MY 16-YEAR-OLD, FOUR-sport son has a hard time with his multiple coaches' requirements of lifting during the off season. There is no off season for him. Do you think it is important for him to be lifting? He is most talented in baseball with Division III schools already scouting him in 10th grade.
Norine Hanke, Slinger, Wis.
DEAR NORINE / / I am very much in favor of young baseball players participating in other sports throughout the year. Playing other sports can really help a young person develop an overall athleticism that can't be attained by specializing in just one sport. It also can help young athletes avoid physical and mental burnout.
Ultimately, the choice about which sports to play should be made by your son. As long as his schoolwork doesn't suffer, you should encourage him to pursue the extracurricular activities that make him happy. However, when you say that he is a four-sport athlete, that makes me think that he is involved in some type of organized athletic activity for 12 months out of the year. Everyone, even elite, world-class athletes, needs a break at some point. While playing four sports is going to keep your son in great shape, his body might get fatigued and break down if he is going all out all of the time. Every off-season workout regimen includes at least a little rest after the season ends to give the body an opportunity to refuel. It is most likely that the physical demands of each sport will prevent him from participating in any strenuous off-season weight training program for those out-of-season sports.
If your son enjoys playing all four sports and doesn't want to give one of them up, let him keep plugging along. Make sure that you are upfront with his coaches about his schedule and how it will affect his off-season training for each sport. Be sure to keep an eye on your son to see whether he is in need of a break. If you think that he is, explain your feelings to him (don't forget to tell him why you feel that way) and ask him to consider giving up his least-favorite activity. The chances are slim that he is going to be able to play four sports in college, and if he really wants to be involved in at least one sport at the collegiate level, he may have to spend a little more time focusing his energy in that direction at some point.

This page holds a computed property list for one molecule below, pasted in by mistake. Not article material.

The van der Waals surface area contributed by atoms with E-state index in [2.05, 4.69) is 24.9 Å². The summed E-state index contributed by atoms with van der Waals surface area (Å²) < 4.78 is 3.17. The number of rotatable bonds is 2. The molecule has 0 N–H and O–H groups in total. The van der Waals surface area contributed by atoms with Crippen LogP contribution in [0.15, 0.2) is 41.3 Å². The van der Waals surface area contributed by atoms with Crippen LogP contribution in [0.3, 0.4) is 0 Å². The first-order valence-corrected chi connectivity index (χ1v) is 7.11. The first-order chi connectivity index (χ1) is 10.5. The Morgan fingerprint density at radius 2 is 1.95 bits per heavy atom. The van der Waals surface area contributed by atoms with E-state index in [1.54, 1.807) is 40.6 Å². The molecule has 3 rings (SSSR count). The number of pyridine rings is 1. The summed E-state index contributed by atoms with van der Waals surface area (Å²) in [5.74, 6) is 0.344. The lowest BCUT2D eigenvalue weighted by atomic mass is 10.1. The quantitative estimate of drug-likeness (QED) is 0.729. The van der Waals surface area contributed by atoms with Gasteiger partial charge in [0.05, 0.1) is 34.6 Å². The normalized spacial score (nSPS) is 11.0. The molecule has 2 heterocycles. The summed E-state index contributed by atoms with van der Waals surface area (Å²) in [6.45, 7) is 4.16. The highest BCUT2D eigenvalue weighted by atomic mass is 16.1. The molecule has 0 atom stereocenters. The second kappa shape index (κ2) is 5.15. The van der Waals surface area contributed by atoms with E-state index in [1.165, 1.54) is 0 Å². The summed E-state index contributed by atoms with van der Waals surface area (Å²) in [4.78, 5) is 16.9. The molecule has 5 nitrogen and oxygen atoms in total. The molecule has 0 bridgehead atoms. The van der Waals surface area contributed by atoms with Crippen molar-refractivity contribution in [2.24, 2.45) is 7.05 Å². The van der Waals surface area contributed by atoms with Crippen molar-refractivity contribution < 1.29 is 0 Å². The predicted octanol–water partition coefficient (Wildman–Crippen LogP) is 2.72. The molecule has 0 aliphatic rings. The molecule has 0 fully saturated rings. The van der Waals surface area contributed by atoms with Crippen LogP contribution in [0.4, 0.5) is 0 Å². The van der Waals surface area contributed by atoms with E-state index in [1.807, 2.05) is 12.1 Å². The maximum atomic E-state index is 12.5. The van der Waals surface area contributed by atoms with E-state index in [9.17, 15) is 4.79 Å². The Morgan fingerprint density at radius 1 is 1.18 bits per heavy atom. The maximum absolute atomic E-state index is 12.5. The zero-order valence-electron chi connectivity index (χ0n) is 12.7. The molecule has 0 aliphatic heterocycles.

I am the president of the local Little League. Recently, I had parents complain to me because their star hitter was intentionally walked. They don't understand the rules or strategy of the game. He gets intentionally walked a lot because he is big and has hit a lot of home runs when they do pitch to him. How should I respond to these parents?
Jack Waggoner, Salisbury
DEAR JACK / / This question is a little difficult to answer not knowing the age group over which you preside. However, I'm going to assume that you are referring to players who are 12 years old and younger. As the league president, you have to do what is in the best interest of your league as a whole. You can't arbitrarily impose a rule change that essentially will benefit one player or one team.
On the other hand, the ultimate goal of youth baseball leagues is to develop baseball players. It's hard for young players to get better if they are not allowed to hit in game situations. I would say that if intentional walks are a league-wide epidemic -- if the best players on many of the teams are getting denied an opportunity to hit -- then you might want to consider instituting some limits. If this situation is more isolated, as you have described it, then you should probably explain your role as league president to those who are complaining. It is quite possible that this young player would benefit by playing in an older age group or by looking for an alternative place to play, such as with a local "travel" team that may play at a higher level. Parents have the right to do what is best for their children, and there are many options available that might better suit their needs.
Have a question or issue arising from your involvement in youth sports? Send it by e-mail to firstname.lastname@example.org.